Archbishop Bruno Bernard Heim designed the coats of arms of four popes from John XXIII to John Paul II. For half a century he was the Catholic Church’s leading heraldic author and artist. In 1978 he presented an alternative design for the papal flag. His proposal was superior, he argued, both aesthetically and heraldically.
The alternative papal flag proposed by Archbishop Heim differs from the official version in two ways: it is not square, but has an aspect ratio of 2:3, and it has the papal insignia in a red shield in the middle. The papal insignia are the crossed keys of Saint Peter crowned by the papal tiara.
The official papal flag is a square vertical bicolour of yellow and white with the papal insignia in the white field. This flag was first used in the Papal States in the 1800s. In 1929 the Vatican, a small area around Saint Peter’s Basilica in Rome, became the world’s smallest independant country when the Papacy signed the Lateran Treaty with Italy. Since then, the papal flag is the flag of both the Vatican City State and the Holy See as the governing body of the universal Catholic Church.
Bruno Bernard Heim (1911-2003) was born i Switzerland and became a Doctor of Philosophy and a Doctor of Canon Law. In 1938 he was ordained a priest and in 1947 he started a 38-year career as a papal diplomat. From 1973 til 1985 he served as Apostolic Delegate and Apostolic Pro-Nuncio of the Holy See in the UK.
Archbishop Heim criticized the papal flag in his book on ecclesiastical heraldry, Heraldry in the Catholic Church – Its Origin, Customs and Laws, published in 1978.
As an expert on heraldry it is not surprising that he used heraldic terminology and made reference to the so-called rule of tincture (metal should not be put on metal, colour should not be put on colour). In heraldry, gold/yellow and silver/white are categorized as metals, not as colours. Heim was unhappy with the fact that the gold and silver keys are in the white (or silver) field of the flag:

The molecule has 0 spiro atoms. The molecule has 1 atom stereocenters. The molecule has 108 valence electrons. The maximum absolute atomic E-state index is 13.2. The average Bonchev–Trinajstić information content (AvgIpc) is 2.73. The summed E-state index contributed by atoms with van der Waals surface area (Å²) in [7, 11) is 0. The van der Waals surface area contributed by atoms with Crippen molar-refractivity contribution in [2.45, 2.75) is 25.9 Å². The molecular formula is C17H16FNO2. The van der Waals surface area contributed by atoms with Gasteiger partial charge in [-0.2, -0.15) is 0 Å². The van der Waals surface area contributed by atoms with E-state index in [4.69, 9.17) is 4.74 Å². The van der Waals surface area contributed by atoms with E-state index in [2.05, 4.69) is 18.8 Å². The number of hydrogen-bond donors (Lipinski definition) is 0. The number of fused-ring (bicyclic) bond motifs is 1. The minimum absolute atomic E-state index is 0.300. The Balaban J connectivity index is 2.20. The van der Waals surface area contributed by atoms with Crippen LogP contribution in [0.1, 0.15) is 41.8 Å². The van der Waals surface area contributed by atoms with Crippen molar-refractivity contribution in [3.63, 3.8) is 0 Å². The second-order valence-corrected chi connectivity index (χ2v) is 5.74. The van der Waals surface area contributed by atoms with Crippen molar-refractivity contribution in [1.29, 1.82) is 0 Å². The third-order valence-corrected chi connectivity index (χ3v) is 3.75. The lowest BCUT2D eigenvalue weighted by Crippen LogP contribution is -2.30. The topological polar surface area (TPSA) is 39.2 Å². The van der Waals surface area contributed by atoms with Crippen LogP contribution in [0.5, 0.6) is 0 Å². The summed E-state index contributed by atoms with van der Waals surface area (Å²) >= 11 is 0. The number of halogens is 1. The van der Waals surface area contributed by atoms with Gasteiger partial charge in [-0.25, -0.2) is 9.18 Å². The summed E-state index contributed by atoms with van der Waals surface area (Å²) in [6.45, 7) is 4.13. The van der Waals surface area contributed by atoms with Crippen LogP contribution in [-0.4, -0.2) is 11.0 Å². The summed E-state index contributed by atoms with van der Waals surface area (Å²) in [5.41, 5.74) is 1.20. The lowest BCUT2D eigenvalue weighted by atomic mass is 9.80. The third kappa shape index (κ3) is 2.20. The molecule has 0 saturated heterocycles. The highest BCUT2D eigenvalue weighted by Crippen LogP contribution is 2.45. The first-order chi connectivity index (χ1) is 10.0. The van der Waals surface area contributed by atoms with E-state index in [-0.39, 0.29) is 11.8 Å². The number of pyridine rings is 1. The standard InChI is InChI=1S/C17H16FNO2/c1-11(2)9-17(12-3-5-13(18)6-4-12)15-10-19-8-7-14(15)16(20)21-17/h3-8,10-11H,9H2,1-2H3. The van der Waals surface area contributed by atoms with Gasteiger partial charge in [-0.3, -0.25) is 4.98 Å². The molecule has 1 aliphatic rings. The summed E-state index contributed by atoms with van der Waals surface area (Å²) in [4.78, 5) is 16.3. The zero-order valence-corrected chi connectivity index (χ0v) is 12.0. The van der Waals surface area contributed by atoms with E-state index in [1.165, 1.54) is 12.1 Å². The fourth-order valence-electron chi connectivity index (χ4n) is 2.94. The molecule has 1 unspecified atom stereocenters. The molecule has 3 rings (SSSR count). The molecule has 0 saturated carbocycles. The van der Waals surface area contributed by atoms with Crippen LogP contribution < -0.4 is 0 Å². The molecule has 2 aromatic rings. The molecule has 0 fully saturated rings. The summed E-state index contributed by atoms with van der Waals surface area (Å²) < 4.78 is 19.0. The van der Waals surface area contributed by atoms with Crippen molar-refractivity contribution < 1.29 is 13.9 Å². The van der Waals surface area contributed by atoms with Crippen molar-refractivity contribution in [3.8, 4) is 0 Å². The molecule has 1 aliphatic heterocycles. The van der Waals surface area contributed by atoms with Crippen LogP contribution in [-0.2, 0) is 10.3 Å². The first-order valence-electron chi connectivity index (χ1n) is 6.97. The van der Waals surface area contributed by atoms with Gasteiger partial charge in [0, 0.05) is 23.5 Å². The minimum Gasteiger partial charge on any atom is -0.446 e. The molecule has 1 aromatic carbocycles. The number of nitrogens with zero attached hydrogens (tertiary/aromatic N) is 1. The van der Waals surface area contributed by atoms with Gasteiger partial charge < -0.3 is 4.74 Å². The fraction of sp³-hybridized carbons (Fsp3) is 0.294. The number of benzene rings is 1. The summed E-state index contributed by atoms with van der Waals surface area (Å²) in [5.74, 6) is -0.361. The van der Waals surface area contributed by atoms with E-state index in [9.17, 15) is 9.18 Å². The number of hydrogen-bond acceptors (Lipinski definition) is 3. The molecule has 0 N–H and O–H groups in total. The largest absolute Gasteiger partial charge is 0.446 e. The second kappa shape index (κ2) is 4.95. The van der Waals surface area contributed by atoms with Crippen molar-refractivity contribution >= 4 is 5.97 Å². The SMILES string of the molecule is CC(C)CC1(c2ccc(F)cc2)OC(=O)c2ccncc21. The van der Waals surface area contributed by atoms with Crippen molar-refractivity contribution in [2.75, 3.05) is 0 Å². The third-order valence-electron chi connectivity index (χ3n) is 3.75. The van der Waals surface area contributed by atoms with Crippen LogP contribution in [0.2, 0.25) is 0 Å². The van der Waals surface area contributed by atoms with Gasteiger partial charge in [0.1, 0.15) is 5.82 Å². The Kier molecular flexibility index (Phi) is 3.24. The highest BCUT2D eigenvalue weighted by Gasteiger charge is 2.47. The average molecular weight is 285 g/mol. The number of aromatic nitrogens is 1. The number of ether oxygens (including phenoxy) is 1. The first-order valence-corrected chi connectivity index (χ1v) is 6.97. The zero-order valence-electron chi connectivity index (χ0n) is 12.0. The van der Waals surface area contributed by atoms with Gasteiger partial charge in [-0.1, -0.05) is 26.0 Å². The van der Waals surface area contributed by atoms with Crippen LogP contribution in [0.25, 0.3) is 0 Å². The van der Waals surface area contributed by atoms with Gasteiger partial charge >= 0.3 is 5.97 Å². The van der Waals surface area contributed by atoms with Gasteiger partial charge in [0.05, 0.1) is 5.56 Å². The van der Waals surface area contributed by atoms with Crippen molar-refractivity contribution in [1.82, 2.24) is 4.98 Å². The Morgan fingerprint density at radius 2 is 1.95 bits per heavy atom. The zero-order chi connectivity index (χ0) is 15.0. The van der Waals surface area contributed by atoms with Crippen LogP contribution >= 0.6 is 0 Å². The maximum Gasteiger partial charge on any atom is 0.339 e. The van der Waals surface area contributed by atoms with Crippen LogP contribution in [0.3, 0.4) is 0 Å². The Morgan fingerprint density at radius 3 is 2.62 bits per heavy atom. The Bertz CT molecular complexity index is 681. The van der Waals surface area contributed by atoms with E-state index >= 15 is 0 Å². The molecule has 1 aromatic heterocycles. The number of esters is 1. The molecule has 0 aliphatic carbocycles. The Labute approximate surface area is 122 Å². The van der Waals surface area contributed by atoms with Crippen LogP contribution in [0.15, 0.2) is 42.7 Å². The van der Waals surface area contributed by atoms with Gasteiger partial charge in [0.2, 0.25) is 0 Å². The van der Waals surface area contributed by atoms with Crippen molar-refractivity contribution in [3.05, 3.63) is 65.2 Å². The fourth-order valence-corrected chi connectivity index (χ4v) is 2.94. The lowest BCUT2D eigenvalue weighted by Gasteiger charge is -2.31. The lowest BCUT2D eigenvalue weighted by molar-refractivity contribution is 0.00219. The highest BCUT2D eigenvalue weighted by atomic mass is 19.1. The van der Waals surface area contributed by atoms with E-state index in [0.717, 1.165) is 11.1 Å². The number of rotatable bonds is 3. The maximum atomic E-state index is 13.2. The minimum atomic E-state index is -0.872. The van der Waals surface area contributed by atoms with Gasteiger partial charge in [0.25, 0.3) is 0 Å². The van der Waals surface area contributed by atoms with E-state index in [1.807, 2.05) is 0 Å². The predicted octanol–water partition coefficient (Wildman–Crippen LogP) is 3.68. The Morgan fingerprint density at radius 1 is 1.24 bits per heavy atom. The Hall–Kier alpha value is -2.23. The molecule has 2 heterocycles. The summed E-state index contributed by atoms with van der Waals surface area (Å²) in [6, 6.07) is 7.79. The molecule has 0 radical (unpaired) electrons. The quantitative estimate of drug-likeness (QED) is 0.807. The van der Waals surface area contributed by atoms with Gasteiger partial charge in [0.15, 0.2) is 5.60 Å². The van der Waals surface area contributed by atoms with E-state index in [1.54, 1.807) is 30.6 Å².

“Whoever did this first must have been totally lacking in heraldic and aesthetic feeling. On a coloured ground, the gold and silver papal insignia stand out as they should; on a white background the silver is lost.”
In the book Archbishop Heim described how the papal flag ought to be:
“The Papal Flag is gold and silver, gold being next to the staff on the heraldic right (dexter). The emblems of the Papacy being also gold and silver, the obvious and correct thing to do from the heraldic and aesthetic point of view, and for the sake of clarity, (so absolutely essential in heraldry), is to put the arms of the Papacy, the red shield with the tiara and keys, in the middle of the flag.”
Was he right? It is worth pointing out that a flag design should not be judged on its adherence to heraldic rules per se. The vexillologist knows that designing a good flag cannot be as tightly bound by rules as in the art of heraldry. He or she is also aware that the liberty to style and restyle afforded to heraldic artists would never work in the world of flags; usually the shape, design and colouring of a national flag is strictly defined and should not be changed by individual graphic artists and flag makers.
One of the reasons why Heim’s alternative papal flag remained a proposal, I think, is because the official version of the yellow-white bicolour is sufficiently distinct from other national flags and easily recognizable in different kinds of use. Thus, there is no pressing need for a new papal flag with the arms of the Papacy in the middle.